You’d think a win/win idea like this one would be greeted with positive reactions from all, but it had its challenges.  Most of the special population didn’t drive and were quite dependent on school transportation specially equipped for their needs.  This meant our functions had to happen within school hours.  Some teachers were opposed to having students miss class, though we tried mightily to schedule these events during lunch hours.  Locations were hard to schedule too.  But the challenges were worth the effort.  Relationships formed and barriers were removed.

Will You Help?

One day an unexpected email (a life changer) challenged all of us to examine just how sincere our intentions were. The email came from Steven’s mom.  Steven was one of our new friends who was almost completely nonverbal.  Steven’s mom wanted her son to have the opportunity to attend the prom. Would any of my students be willing to have Steven be part of their prom night?  I read the question from the email aloud to my future teachers and waited.  It was very quiet.  No teens made eye contact with me. Here was Kelsey’s mom standing in front of them asking an uncomfortable question.  PROM?  A pretty sacred night for a teen.

After a somewhat lengthy pause Chelsea finally spoke up.

I’ll take Steven to the prom. I didn’t have anyone special I wanted to go with, and I couldn’t rationalize spending the money, but this gives me a good reason to go.   

Her friends complimented her and told her they’d support her in her decision.

The Friendship Date

Prom night was a little more challenging than Chelsea had expected.  Steven didn’t like the noise level in the room where the dancing was taking place.  He mostly enjoyed standing at the front doors in the lobby watching the limos come and go as teens arrived.  Chelsea, on that night, didn’t realize that she was right in the middle of a life changer.  But she was.

Steven’s mom called Chelsea the next day and told Chelsea how much Steven had seemed to enjoy the evening.  A friendship grew as Chelsea began to make sporadic visits to Steven’s house to hang out.  She followed his lead into things that he enjoyed, basketball, wood working and equipment that digs.  He learned to make an attempt at saying her name.  He pronounced Chelsea’s name “Chs.”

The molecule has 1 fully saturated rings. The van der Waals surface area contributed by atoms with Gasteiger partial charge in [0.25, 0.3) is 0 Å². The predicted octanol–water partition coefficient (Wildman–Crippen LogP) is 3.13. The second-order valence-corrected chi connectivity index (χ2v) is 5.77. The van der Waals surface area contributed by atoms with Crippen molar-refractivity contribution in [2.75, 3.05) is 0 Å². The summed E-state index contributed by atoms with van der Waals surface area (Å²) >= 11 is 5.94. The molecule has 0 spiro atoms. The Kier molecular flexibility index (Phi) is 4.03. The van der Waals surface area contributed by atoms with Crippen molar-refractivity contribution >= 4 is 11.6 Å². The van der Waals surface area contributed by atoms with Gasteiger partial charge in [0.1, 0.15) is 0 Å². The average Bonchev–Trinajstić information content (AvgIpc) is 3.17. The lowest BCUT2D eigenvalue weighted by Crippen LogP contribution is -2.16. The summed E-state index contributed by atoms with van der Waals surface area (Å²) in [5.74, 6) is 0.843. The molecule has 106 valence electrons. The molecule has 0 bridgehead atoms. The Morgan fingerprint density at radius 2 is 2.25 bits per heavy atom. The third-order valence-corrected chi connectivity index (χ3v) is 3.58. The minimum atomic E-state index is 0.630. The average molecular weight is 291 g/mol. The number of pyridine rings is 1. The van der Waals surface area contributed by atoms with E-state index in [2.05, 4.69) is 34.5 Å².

Before long Chelsea went off to college to fulfill her dream of becoming a math teacher. But, as a true friend does, she took the time to visit Steven whenever she came home for breaks.  When Chelsea was a junior in college she walked back into my high school Teacher Academy classroom to share some news with me.  She grinned a little as she said these life changing words.

Guess what Mrs. E?  I’ve changed my college major.  I’ve decided to become a special educator.  

I, of course, was pleased but not even the tiniest bit surprised.   Today Chelsea is in her second year of serving in the classroom as an intervention specialist in a school not far from here.  It’s close enough that she can still be a friend to Steven; and that is exactly as it should be.  Steven and Chelsea were life changers for each other.  It was a particular joy for this teacher to watch this transformation take place.

I can feel Kelsey grinning down on all three of us.

Chelsea and Steven, Still Friends Today

still friends

TEACH…To Change Lives

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Teaching Strategies

Standard

teaching strategiesThe Lesson

We were going to make a memory.  I mentally pictured one of those warm and fuzzy moments between my students and me.  Planning all the little details was giving me a great deal of pleasure.  On our high school career campus where I taught at the time,  all the buildings surrounded a courtyard.  The landscaping in this opening was minimal, especially at this time of year.  It was autumn and most of the trees had shed their leaves, but one spectacular tree was left.  Its leaves shone a brilliant crimson in the sunshine.  I decided to take my class outdoors under this single beautiful tree to make the moment memorable.  I knew they would enjoy the break from our windowless classroom. this would alert them to the importance of the occasion and help cement the memory.

Why?

Something positive and significant had happened.  It was an event of great importance to me; I had just had my first article published.  Admittedly, it was published in a small local newspaper.  Technically, I hadn’t sold the article.  No money was offered or expected.  Yet still I felt high on success.  An article I had written had been published with my own byline. They even spelled my name correctly… a rare event. This had been a long-term personal goal and a sense of pride was flowing through me. I wanted to mark this milestone with my class.

the lesson

Goal setting is something I try to model for my students.  I didn’t realize until I started teaching teenagers how lucky I had been in my life.  Setting goals was something my mother taught me at home.  I was surprised and sorry to note that this skill was particularly lacking in many of my adolescent students.  How fortunate for me that my mother had taught me all the steps.  First dream. Then visualize your dream.  Begin to make it real by finding a picture of what you want and displaying it. In my mother’s home, this meant the kitchen refrigerator.  List the steps toward accomplishing this dream and take the first step.  As soon as possible, take another step.